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Monday, 18 September, 2000, 18:25 GMT 19:25 UK
Sailing into a new era
Sailing is seeking to attract a fresh audience at the Olympics with revolutionary new boats and dramatic onboard TV coverage.
The new 49er skiff boats made a colourful impact during their Games debut on Monday, skimming across Sydney Harbour under spinnakers emblazoned with national flags.
And although the country flags are going into storage after developing a flaw, many sailors hope the 49ers will widen interest in the sport.
"The only way to promote the sport is through exciting sailing," said Spain's Santiago Lopez-Vazquez, winning skipper in the opening 49er race.
"The 49er is the boat of the future, it's fast, athletic, powerful and I see a lot of longevity in the class.
"If you see the (Olympic class) Finn bobbing up and down in two knots it is not appealing, but to see a 49er coming down under spinnaker, planing, capsizing, that's exciting."
Australian sailor Julian Bethwaite has waited for these Games since the late 1980s, when he and another sailor discussed the idea.
"We got together and held a very drunken lunch and got a napkin and drew the 49er," said Bethwaite, after watching his boats race.
"The whole point about the 49er is to try to generate support and enthusiasm in sailing.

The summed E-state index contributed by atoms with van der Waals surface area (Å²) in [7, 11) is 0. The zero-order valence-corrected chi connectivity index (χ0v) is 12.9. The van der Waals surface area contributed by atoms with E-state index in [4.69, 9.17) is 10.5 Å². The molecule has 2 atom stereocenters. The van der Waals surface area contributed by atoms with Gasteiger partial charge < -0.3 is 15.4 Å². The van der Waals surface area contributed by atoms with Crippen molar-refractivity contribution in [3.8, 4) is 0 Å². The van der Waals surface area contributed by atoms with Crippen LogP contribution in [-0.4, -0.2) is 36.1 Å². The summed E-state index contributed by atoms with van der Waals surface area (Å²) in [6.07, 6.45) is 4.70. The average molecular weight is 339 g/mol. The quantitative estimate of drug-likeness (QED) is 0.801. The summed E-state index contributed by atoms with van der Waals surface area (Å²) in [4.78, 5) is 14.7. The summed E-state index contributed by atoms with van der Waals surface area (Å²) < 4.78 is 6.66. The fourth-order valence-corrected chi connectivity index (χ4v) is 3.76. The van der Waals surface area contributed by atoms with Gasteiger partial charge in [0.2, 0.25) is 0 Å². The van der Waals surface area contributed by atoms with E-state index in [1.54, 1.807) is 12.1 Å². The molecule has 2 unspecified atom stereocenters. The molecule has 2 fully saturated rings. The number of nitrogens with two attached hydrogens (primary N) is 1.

"It is going to change the image of sailing from watching grass grow to something which is actually exciting.
"What you are seeing now is the break to the new crash and burn sort of sailing.
"You are seeing it in the America's Cup and now you are going to see it come through in mainline yachting."
Despite light, variable winds, the two-man winged skiffs flew across the harbour on Monday and jockeyed at every marker.
Organisers were later forced to postpone Tuesday's racing when a faulty paint job caused tears in the colourful sailcloths.
They had to order new, all-white spinnakers for each of the 17 competitors at a cost of $1,000 each. They will arrive in time for racing to resume on Wednesday.
But the concept of the 49er is not solely to entertain landlubbers with flashy spinnakers and high-risk sailing.
Bethwaite said it was also designed to attract a new breed of young sailors by ensuring it was a low-cost, one-design boat.
Each one costs around $10,000 and there is only one sail loft, in China, where you can buy a sailing wardrobe.
"Which means no one can get a better sail. There's no point having a wardrobe of 20 sails," Bethwaite said.
Before the latest arrival, the newest Olympic boat was the 30-year-old Laser.
And although some of the colour may have gone from the 49ers, competition manager Glenn Bourker remains buoyant.
"I'm a little disappointed that we don't have the country flags," said Bourke.
"It's a small detrimental affect. The boats are still the boats, nevertheless, and they're a wonderful, demanding and tricky boat to sail.
"So that won't change. The competition itself will be just as exciting as it always was."
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